Chris Copeland's Offseason To-Do List to Maximize Potential with NY Knicks

Mike Benjamin@@MBauthorContributor IJune 13, 2013

Apr 12, 2013; Cleveland, OH, USA; New York Knicks small forward Chris Copeland (14) makes a no-look pass in the first quarter against the Cleveland Cavaliers at Quicken Loans Arena. Mandatory Credit: David Richard-USA TODAY Sports
David Richard-USA TODAY Sports

This summer, in his high school city of Richmond, Va., Chris Copeland will be training harder than ever.

“My biggest goal for next year is that I want to win the most improved player in the league. My goal for this summer is to come back a much stronger, better player.  That’s the biggest goal for me. Whatever role I’m in it should show through, I think that’s the most important thing.”

Chris Copeland, interview with Empire Writes Back

He’ll be flanked by two NBA veterans, former NBA All-Defense stud Ben Wallace and North Carolina champion Ed Davis. During those dog days, Cope will be sweating, laughing, pacing and improving.

Meanwhile, in a distant major metropolis, New York Knicks fans will be praying for Cope to return from summer break in an orange and blue jersey.  

There’s no doubt Copeland will be sporting his widest summer smile ever. He spent this time last June biting fingernails and chewing cuticles, waiting for the call that would change his life. Now Cope is enjoying an aerial view of NBA free agency, looking to “play and contribute,” but also “get paid.”

Is Copeland worth the Knicks mid-level exception cash? Of course. With a per-36 minute average of 20.1 points per contest (17th best in the NBA) placing him ahead of players like Blake Griffin, Paul Pierce and Dirk Nowitzki, Cope is in free agency’s driver seat.

We haven't even talked about his sweet stroke yet. Cope almost outshot Steve Novak from deep, with his .421 three-point mark finishing only .4 behind Novak’s 2012-13 regular-season percentage (.425).  

Cope is grateful—that much is certain. He was putting in work over in Europe since his Colorado college days and just needed a chance to prove the haters wrong.

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It took Cope quite a few practice suicides to get Mike Woodson's attention, but he did his best to make his coach look like a stooge for making him wait.

Chris Copeland is a hooper with some upside potential. I mean, the man won the Eastern Conference Rookie of the Month in April and gave us the Kanye shrug.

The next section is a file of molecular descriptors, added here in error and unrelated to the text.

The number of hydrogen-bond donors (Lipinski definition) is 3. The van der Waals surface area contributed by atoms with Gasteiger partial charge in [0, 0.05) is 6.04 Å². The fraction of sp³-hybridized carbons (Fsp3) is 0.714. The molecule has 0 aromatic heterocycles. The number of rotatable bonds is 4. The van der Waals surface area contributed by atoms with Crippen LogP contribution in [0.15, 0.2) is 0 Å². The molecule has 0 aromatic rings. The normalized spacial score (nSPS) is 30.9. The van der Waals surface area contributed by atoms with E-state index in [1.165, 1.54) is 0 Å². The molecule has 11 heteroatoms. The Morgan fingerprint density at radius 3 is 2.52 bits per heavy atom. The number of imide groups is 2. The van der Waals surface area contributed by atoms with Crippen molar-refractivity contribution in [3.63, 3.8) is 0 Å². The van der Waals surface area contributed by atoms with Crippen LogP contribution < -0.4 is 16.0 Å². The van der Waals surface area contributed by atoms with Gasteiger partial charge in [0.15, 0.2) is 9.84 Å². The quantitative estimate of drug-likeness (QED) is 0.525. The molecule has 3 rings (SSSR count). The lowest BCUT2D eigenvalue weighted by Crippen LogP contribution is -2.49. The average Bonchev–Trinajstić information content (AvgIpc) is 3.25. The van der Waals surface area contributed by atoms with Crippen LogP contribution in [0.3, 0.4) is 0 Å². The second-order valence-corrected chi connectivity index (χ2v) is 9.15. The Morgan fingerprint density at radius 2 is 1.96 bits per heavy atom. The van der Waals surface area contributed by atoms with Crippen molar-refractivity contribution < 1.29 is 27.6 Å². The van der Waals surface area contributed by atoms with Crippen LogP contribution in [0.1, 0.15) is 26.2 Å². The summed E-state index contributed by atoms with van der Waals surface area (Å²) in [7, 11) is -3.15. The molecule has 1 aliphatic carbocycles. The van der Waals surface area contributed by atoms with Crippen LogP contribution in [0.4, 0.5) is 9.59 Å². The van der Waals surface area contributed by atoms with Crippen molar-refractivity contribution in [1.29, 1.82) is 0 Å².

He knows he needs to get his game up, but where?

Skill No. 1: Man-to-Man Defense

Despite his glorious rookie campaign, Cope’s still got to learn how to play the other side of the ball. But what should the kid work on first?

Man-to-man defense isn't a prerequisite for lethal NBA scorers (see: Curry, Stephen), but it's necessary for any journeyman to be competent and have sticking power. Cope was atrocious on the defensive end all year, letting his man whip by for easy hoops. 

Cope will be with Ben Wallace this summer, and should pick up some tips from him during their training sessions.

Skill No. 2: Team Defense

"One-on-one, I'm pretty solid I think. But rotations, I was really bad. I didn't know where to be in certain situations, and when to go or when not to go. I struggled in doing that."

Chris Copeland to Jared Zwerling,

Other than your majesty Iman Shumpert, the Knicks don't have many great one-on-one defenders. Basketball is a team game, after all, and the Knicks have been able to sneak by with Melo-centric small ball lineups because of solid team defense. 

Since Tyson Chandler's arrival, the Knicks have been in the top half of team defenses (11th in 2012, seventh in 2013) and held opponents to 95.2 points per game over the same span. New York uses Chandler as the central anchor, with guards feeding opponents to Tyson's patrol and leaking out for fast breaks and big jams after monster swats.    

Copeland has great foot speed on offense, but has to translate that energy to the defensive end. Cope praised veterans Rasheed Wallace, Kenyon Martin and Marcus Camby for his marked improvements in this facet of his game, but he will have to be better at anticipating offenses and reading alignments. 

Skill No. 3: Hit the Glass

Let's look at Chris Copeland's best rookie games:

 Chris Copeland - Best Rookie Year Games
  Minutes Points Rebounds
December 17 (vs. Houston, L) 29 29 5
December 28 (@ Sacramento, L) 41 23 1
April 15 (@ Charlotte, L) 47 32 7
April 17 (vs. Atlanta, W) 41 33 3

I'm not going to hate too hard, because it's clear this guy can ball. No matter how you slice it, it's hard to drop 30 points in an NBA game. Good work.

But one rebound in 41 minutes? Three rebounds in 41 minutes? How is that possible? Is Cope afraid of the painted area? Those are Chris Bosh conference finals numbers.

The newest NBA blue blood is a fine shooter and all, but he needs to stop taking rebounding lessons from Amar'e Stoudemire. In the NBA, you won't get rebounds just because your 6'9"—everybody's tall.

Cope's rebounding will come with more defensive experience. When you don't know where to be on defense, it's hard to sniff out ball location when it comes off the rim.

Chris Copeland's a talented baller. Anyone with two eyes can see that. But if Chris wants to get folks shook like Mobb Deep, here are some summer guidelines:

Get your defense up, throw your backside on guys like Moses Malone and watch the money pile up.

Stats compiled using and